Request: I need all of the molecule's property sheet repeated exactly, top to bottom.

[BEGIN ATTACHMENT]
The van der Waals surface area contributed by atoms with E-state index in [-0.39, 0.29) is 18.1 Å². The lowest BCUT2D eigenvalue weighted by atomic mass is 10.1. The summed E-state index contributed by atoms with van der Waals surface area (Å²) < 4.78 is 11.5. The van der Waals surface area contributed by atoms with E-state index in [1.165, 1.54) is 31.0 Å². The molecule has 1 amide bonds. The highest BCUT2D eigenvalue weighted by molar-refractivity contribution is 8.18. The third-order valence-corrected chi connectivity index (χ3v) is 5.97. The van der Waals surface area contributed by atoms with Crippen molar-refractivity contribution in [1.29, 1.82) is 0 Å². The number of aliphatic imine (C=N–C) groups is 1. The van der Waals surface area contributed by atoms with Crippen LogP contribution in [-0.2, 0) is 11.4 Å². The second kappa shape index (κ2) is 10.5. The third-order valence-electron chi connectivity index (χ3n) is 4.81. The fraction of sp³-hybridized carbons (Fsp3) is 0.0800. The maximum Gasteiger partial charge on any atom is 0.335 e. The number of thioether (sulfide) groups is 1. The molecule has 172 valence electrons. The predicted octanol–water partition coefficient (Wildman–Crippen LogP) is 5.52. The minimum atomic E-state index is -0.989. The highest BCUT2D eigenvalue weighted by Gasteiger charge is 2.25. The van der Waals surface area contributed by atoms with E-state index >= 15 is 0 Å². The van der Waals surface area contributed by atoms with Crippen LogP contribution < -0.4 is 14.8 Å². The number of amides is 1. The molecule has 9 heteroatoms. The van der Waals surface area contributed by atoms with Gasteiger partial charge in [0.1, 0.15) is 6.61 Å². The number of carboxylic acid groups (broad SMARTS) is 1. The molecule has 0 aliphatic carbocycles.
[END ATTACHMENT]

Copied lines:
The van der Waals surface area contributed by atoms with E-state index in [-0.39, 0.29) is 18.1 Å². The lowest BCUT2D eigenvalue weighted by atomic mass is 10.1. The summed E-state index contributed by atoms with van der Waals surface area (Å²) < 4.78 is 11.5. The van der Waals surface area contributed by atoms with E-state index in [1.165, 1.54) is 31.0 Å². The molecule has 1 amide bonds. The highest BCUT2D eigenvalue weighted by molar-refractivity contribution is 8.18. The third-order valence-corrected chi connectivity index (χ3v) is 5.97. The van der Waals surface area contributed by atoms with Crippen molar-refractivity contribution in [1.29, 1.82) is 0 Å². The number of aliphatic imine (C=N–C) groups is 1. The van der Waals surface area contributed by atoms with Crippen LogP contribution in [-0.2, 0) is 11.4 Å². The second kappa shape index (κ2) is 10.5. The third-order valence-electron chi connectivity index (χ3n) is 4.81. The fraction of sp³-hybridized carbons (Fsp3) is 0.0800. The maximum Gasteiger partial charge on any atom is 0.335 e. The number of thioether (sulfide) groups is 1. The molecule has 172 valence electrons. The predicted octanol–water partition coefficient (Wildman–Crippen LogP) is 5.52. The minimum atomic E-state index is -0.989. The highest BCUT2D eigenvalue weighted by Gasteiger charge is 2.25. The van der Waals surface area contributed by atoms with E-state index >= 15 is 0 Å². The van der Waals surface area contributed by atoms with Crippen LogP contribution < -0.4 is 14.8 Å². The number of amides is 1. The molecule has 9 heteroatoms. The van der Waals surface area contributed by atoms with Gasteiger partial charge in [0.1, 0.15) is 6.61 Å². The number of carboxylic acid groups (broad SMARTS) is 1. The molecule has 0 aliphatic carbocycles.